By Alfredo Santana
LYNWOOD — Ernesto Rea believes the new bike trail being built on Fernwood Avenue in Lynwood will encourage many residents to exercise along the 1.5-mile stretch, or use it as an alternative to reach public transportation stations nearby.
Rea is a Lynwood resident who lives two blocks away from the current construction at the Ricardo Lara Linear Park. With a winding pedestrian path, Rea visits it “almost every day,” and gives thumbs up to the project’s timetable issued by the state’s Department of Transportation to have it ready for public enjoyment by late October.
“A lot of people on the walking paths come and bring their dogs, to exercise or get around,” Rea said. “This bike path makes sense in that it will give us more time without using cars.”
Following years of negotiations and a lengthy process of securing permits, the city of Lynwood and the state Department of Transportation held a groundbreaking ceremony June 25 to announce construction of the urban bike road that abuts the Glenn Anderson (105) Freeway’s north embankment, from Birch Street to Wright Road.
As it stands, the trail will be grafted into the linear park, named after the current California insurance commissioner, Lara, who secured design and construction funds when he was a state senator from 2012 to 2016.
Most of the bike trail follows the trajectory of the mile-long walking path that meanders below sycamore trees, leads to plots of fenced gardens leased to residents growing vegetables, and tells users of metrics such as steps and miles strolled from start to finish.
Currently administered by Caltrans, the strip of land used for the bike path will transfer to Lynwood after construction ends, so the city’s recreation and community services department can provide maintenance and arrange upgrades in the future, said Councilwoman Marisela Santana.
The new path will also feature the addition of native plants to embellish the landscape, calls for more than 300 new trees to replace those removed along the road, and will feature drinking fountains and new traffic signals at intersections on Atlantic Avenue, Harris Avenue and Gertrude Road.
“It’s a great accomplishment for the community,” the councilwoman said. “We are working to enhance all our parks.”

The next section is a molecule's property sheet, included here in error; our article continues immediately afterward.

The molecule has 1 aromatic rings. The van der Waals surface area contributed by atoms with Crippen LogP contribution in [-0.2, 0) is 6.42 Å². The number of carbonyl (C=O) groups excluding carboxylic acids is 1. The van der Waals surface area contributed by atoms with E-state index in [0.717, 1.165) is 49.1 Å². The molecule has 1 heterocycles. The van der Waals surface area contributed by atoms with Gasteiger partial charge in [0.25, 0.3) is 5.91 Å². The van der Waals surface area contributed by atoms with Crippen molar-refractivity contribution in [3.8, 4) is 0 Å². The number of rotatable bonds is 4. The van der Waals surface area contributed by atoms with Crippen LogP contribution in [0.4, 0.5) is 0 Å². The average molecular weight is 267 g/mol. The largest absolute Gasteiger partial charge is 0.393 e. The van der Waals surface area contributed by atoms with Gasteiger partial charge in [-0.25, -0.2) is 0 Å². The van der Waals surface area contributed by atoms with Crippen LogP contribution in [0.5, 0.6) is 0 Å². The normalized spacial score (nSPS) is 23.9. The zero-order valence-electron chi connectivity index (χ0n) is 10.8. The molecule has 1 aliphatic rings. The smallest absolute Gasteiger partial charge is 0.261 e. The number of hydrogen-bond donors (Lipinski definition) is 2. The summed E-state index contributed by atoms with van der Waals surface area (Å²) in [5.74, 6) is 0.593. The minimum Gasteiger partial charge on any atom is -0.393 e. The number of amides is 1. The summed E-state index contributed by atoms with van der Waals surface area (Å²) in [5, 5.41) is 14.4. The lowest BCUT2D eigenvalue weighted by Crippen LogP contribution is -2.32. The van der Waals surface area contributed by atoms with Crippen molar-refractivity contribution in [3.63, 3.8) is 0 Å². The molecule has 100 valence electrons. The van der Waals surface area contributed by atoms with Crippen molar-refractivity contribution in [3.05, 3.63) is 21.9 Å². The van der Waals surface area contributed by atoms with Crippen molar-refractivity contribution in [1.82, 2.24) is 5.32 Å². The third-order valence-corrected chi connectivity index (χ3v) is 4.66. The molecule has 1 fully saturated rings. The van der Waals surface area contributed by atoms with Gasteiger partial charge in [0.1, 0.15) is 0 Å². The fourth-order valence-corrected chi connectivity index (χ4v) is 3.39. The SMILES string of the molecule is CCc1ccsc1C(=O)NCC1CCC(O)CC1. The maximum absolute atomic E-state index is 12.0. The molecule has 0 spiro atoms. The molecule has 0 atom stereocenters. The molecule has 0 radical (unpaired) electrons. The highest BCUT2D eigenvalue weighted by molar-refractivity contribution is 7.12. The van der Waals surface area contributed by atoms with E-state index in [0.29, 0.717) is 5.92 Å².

Bringing the project to fruition marks the first time Caltrans has coordinated with a city to develop a green space on what has been deemed a freeway’s “excess land,” Santana added.
The park’s enhancement will include more safety features such as lighting on segments besieged with homeless encampments at the height of the COVID-19 pandemic and increase police patrols to deter vandals from painting graffiti on benches, drinking alcohol on premises and thievery.
Also, the bike path helps to address concerns raised in the city’s 2017 Connectivity Plan, providing connections through open spaces that ease access to important sites such as Ham Park, Lynwood City Park, City Hall, the Lynwood Library, the youth center and other locations.
“It’s one of many projects we are kicking off in the city of Lynwood,” Mayor Jorge Casanova said of the bike trail. “We are proud to be one of the first projects in the state with Caltrans to utilize this type of land and turn it into something useful and fun for our residents.”
Although the project’s estimated cost has not been disclosed, Caltrans and Lynwood worked to secure funds from different agencies and two county measures approved by voters.
Financial sources for the project include the California Natural Resources Agency, the San Gabriel and Lower Los Angeles Rivers and Mountain Conservancy, bonds issued by Measure M and money generated from Proposition C.
Approved in 2016, Los Angeles County’s Measure M is a sales tax increase aimed to generate $120 billion over 40 years to expand public transportation networks and bike roads with the goal to reduce traffic in the region.
Proposition C is a voter-approved initiative that in 1990 added a half-cent sales tax hike to support transportation projects in the county.
The bike road is one of several infrastructural projects currently under development, or in the process of refurbishment in Lynwood.
For instance, the city’s aquatics facility received a $5 million cash infusion to repair damaged pools and the outdoor ceiling of an enclosed swimming facility due to humidity and aging.
The City Council expects the site will be ready to reopen sometime this summer for children and families to swim and cool off before classes resume in August and early September.
And last week, the city announced construction of the new Fernwood Avenue Park to be located about a mile west of the bike path, between Beechwood Avenue and State Street, with a $1.3 million allocation from state funds.
Viola Silvestri, a Ricardo Lara Linear Park visitor and Rea’s girlfriend, said the bike road is a natural fit for a space heavily used by walkers early mornings and families with kids and toddlers after temperatures cool down late in the afternoon.
“You can see a lot of people come. At sunset, it is usually packed with people and dogs,” Silvestri said.
Although an elevated C Line light rail station on Long Beach Boulevard is less than a mile away from the park’s westward entrance, and a bus layover station with two routes to Los Angeles is below it, there are no current plans to expand a bike linkage road.
However, Santana did not rule out an extension could be eventually engineered as county and state transportation agencies have decided against bulldozing homes to widen freeways, and choose friendlier options to get rid of carbon pollution in neighborhoods.
Caltrans Deputy Director Gloria Roberts agreed that it is time to redefine unused land to benefit cities long assailed by a lack of public spaces where residents can thrive.
“We are pleased that this open space land can be returned to the community,” Roberts said